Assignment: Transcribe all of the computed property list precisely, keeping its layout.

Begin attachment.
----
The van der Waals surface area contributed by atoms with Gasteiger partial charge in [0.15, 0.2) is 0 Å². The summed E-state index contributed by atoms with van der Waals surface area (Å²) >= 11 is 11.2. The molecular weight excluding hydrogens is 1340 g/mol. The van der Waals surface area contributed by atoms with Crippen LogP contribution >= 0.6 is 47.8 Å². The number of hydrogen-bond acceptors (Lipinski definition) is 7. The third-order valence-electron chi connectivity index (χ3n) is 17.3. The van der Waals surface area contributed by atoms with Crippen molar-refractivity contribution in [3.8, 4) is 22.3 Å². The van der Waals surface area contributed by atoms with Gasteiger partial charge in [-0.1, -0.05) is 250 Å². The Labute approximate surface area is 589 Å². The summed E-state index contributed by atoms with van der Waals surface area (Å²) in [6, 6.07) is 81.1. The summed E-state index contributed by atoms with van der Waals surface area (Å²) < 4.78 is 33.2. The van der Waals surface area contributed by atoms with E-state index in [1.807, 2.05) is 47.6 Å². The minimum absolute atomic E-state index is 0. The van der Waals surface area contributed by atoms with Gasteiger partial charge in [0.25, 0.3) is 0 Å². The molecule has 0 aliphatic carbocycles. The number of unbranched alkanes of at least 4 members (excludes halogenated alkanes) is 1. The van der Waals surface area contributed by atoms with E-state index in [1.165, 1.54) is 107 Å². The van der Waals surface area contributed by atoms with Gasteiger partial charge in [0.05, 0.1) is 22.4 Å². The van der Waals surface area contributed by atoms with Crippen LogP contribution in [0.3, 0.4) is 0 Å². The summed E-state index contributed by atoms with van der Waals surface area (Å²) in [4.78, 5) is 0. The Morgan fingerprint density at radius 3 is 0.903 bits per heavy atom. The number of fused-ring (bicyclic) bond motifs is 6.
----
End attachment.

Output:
The van der Waals surface area contributed by atoms with Gasteiger partial charge in [0.15, 0.2) is 0 Å². The summed E-state index contributed by atoms with van der Waals surface area (Å²) >= 11 is 11.2. The molecular weight excluding hydrogens is 1340 g/mol. The van der Waals surface area contributed by atoms with Crippen LogP contribution >= 0.6 is 47.8 Å². The number of hydrogen-bond acceptors (Lipinski definition) is 7. The third-order valence-electron chi connectivity index (χ3n) is 17.3. The van der Waals surface area contributed by atoms with Crippen molar-refractivity contribution in [3.8, 4) is 22.3 Å². The van der Waals surface area contributed by atoms with Gasteiger partial charge in [-0.1, -0.05) is 250 Å². The Labute approximate surface area is 589 Å². The summed E-state index contributed by atoms with van der Waals surface area (Å²) in [6, 6.07) is 81.1. The summed E-state index contributed by atoms with van der Waals surface area (Å²) < 4.78 is 33.2. The van der Waals surface area contributed by atoms with E-state index in [1.807, 2.05) is 47.6 Å². The minimum absolute atomic E-state index is 0. The van der Waals surface area contributed by atoms with Gasteiger partial charge in [0.25, 0.3) is 0 Å². The molecule has 0 aliphatic carbocycles. The number of unbranched alkanes of at least 4 members (excludes halogenated alkanes) is 1. The van der Waals surface area contributed by atoms with E-state index in [1.165, 1.54) is 107 Å². The van der Waals surface area contributed by atoms with Gasteiger partial charge in [0.05, 0.1) is 22.4 Å². The van der Waals surface area contributed by atoms with Crippen LogP contribution in [0.3, 0.4) is 0 Å². The summed E-state index contributed by atoms with van der Waals surface area (Å²) in [4.78, 5) is 0. The Morgan fingerprint density at radius 3 is 0.903 bits per heavy atom. The number of fused-ring (bicyclic) bond motifs is 6.